I’ve seen a sick House Finch with red, swollen, or weepy eyes. What’s wrong with it?
April 1, 2009
House Finches with weird-looking eyes are probably afflicted with mycoplasmal conjunctivitis, also known as House Finch Eye Disease. And despite the name, other birds may also become infected with this disease—often other small songbirds like goldfinch or Purple Finch. It is caused by a bacteria called Mycoplasma gallisepticum, a species known to cause respiratory infections in chickens and turkeys.
In early fall, the prevalence of this infection increases dramatically, and sick birds may appear at feeders. From 1994–2008 the Cornell Lab conducted a citizen-science study of House Finch Eye Disease. You can read about what we learned, the disease’s causes and symptoms, and find useful links on Project FeederWatch’s House Finch Eye Disease page. You can also participate in Project Feeder Watch to help track sick finches.
The disease is passed from bird to bird, which means that transmission may happen at bird feeders because they are places where birds congregate. There is also some evidence that feeders can play a direct role in disease transmission, picking up the disease from feeders, so to to be safe, if you notice sick birds, we recommend that you take down your feeders and clean them. To clean your feeder, take it apart and use a dishwasher on a hot setting or hand wash either with soap and boiling water or with a dilute bleach solution (no more than 1 part bleach to 9 parts water). Rinse thoroughly and allow to dry before refilling. Let them dry completely and then re-hang them. Also, rake the ground beneath your feeders to remove old seed and bird droppings.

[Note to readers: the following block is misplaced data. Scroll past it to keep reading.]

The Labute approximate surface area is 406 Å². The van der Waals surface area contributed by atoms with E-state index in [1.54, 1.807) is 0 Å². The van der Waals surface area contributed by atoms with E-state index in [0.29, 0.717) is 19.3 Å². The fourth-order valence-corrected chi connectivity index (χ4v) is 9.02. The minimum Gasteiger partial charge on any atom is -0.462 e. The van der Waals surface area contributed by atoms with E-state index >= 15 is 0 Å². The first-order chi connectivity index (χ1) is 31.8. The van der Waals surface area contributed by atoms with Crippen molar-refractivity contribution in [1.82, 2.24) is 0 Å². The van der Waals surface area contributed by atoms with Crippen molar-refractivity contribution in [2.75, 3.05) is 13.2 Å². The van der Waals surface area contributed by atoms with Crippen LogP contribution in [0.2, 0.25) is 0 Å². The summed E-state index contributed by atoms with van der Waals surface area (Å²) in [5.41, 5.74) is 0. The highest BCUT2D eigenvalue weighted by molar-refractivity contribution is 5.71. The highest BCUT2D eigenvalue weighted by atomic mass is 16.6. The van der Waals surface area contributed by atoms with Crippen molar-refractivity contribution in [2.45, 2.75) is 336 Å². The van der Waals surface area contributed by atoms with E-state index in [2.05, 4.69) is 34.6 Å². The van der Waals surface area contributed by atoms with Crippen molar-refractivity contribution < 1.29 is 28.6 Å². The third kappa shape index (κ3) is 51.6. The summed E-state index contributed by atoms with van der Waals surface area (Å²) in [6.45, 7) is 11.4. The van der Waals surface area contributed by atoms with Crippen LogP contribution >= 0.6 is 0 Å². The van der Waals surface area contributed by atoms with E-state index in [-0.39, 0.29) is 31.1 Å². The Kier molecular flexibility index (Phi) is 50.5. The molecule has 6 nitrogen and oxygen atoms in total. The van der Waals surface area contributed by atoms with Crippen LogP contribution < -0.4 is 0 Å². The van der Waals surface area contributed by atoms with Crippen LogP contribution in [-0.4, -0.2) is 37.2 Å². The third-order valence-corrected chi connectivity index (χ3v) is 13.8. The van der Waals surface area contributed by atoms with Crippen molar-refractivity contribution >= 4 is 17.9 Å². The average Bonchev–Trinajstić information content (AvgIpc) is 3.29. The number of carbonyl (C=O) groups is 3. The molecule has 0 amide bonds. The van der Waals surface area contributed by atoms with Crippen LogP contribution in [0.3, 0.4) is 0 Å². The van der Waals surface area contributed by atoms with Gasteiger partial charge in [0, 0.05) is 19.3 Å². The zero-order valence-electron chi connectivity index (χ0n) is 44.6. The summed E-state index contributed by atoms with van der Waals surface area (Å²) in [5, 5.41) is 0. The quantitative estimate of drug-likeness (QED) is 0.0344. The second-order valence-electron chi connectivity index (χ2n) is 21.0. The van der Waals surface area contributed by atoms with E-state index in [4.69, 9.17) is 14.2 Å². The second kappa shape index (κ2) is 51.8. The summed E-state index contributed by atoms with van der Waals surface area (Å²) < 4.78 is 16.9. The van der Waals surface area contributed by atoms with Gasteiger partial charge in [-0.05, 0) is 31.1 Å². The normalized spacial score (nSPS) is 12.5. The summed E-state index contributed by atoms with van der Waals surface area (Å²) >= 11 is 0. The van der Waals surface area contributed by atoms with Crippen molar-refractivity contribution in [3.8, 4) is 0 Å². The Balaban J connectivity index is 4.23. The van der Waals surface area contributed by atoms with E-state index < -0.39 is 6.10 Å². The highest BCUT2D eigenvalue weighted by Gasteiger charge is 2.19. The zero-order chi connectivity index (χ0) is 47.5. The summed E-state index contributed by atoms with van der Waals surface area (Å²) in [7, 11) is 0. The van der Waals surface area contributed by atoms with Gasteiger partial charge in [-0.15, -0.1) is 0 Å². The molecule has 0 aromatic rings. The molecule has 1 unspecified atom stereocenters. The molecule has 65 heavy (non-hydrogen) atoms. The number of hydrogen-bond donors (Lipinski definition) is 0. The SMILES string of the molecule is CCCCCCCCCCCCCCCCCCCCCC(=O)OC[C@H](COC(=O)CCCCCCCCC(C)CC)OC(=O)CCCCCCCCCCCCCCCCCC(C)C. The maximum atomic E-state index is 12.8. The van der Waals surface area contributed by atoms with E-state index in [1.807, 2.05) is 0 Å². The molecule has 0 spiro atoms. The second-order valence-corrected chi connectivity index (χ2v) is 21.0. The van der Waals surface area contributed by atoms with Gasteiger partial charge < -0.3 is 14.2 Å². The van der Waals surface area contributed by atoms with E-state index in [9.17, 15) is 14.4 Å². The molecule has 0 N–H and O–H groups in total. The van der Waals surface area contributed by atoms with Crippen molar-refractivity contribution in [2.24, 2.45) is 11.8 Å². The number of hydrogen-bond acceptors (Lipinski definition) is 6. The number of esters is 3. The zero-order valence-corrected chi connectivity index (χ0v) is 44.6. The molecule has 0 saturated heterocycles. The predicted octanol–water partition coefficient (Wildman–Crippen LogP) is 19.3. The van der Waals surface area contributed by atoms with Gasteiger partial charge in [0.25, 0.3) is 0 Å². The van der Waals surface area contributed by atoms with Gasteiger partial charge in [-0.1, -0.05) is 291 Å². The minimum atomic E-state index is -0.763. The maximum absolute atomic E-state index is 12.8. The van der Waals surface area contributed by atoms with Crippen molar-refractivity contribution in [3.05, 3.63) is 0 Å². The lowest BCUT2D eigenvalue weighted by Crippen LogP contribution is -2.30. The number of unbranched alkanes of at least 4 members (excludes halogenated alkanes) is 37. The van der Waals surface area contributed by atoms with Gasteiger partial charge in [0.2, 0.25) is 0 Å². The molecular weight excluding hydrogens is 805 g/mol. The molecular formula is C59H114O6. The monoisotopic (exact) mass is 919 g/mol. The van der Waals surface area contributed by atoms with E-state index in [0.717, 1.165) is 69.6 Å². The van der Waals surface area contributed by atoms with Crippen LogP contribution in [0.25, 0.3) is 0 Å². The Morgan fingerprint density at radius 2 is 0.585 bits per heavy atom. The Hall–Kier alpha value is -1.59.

If more than one bird gets sick from this or any other illness, it’s not a bad idea to close down your feeding station for a couple of weeks to at least encourage the flock to disperse, to minimize the risk of other birds catching it.
Read more in our Living Bird article, House Finch Eye Disease: Outbreak, Then Understanding.
You may also want to contact a local wildlife vet or wildlife rehabililtator for help with sick birds.
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